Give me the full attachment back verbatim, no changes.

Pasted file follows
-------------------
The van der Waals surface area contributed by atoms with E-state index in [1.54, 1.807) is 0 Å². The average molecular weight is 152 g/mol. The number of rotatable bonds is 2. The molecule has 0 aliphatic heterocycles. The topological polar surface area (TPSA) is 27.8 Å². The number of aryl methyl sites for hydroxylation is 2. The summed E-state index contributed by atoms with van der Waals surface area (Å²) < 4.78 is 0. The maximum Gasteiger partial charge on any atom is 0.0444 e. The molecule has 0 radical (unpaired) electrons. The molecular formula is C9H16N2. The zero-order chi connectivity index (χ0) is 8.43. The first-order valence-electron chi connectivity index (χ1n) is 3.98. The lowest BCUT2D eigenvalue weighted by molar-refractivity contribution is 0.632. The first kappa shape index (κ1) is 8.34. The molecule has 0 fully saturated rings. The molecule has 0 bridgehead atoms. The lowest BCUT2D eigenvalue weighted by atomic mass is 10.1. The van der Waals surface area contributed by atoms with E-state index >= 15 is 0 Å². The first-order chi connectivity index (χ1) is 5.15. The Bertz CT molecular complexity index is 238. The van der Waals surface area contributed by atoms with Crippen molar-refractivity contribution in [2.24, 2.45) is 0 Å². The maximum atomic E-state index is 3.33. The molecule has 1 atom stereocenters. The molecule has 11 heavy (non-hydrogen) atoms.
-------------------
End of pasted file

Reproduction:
The van der Waals surface area contributed by atoms with E-state index in [1.54, 1.807) is 0 Å². The average molecular weight is 152 g/mol. The number of rotatable bonds is 2. The molecule has 0 aliphatic heterocycles. The topological polar surface area (TPSA) is 27.8 Å². The number of aryl methyl sites for hydroxylation is 2. The summed E-state index contributed by atoms with van der Waals surface area (Å²) < 4.78 is 0. The maximum Gasteiger partial charge on any atom is 0.0444 e. The molecule has 0 radical (unpaired) electrons. The molecular formula is C9H16N2. The zero-order chi connectivity index (χ0) is 8.43. The first-order valence-electron chi connectivity index (χ1n) is 3.98. The lowest BCUT2D eigenvalue weighted by molar-refractivity contribution is 0.632. The first kappa shape index (κ1) is 8.34. The molecule has 0 fully saturated rings. The molecule has 0 bridgehead atoms. The lowest BCUT2D eigenvalue weighted by atomic mass is 10.1. The van der Waals surface area contributed by atoms with E-state index >= 15 is 0 Å². The first-order chi connectivity index (χ1) is 5.15. The Bertz CT molecular complexity index is 238. The van der Waals surface area contributed by atoms with Crippen molar-refractivity contribution in [2.24, 2.45) is 0 Å². The maximum atomic E-state index is 3.33. The molecule has 1 atom stereocenters. The molecule has 11 heavy (non-hydrogen) atoms.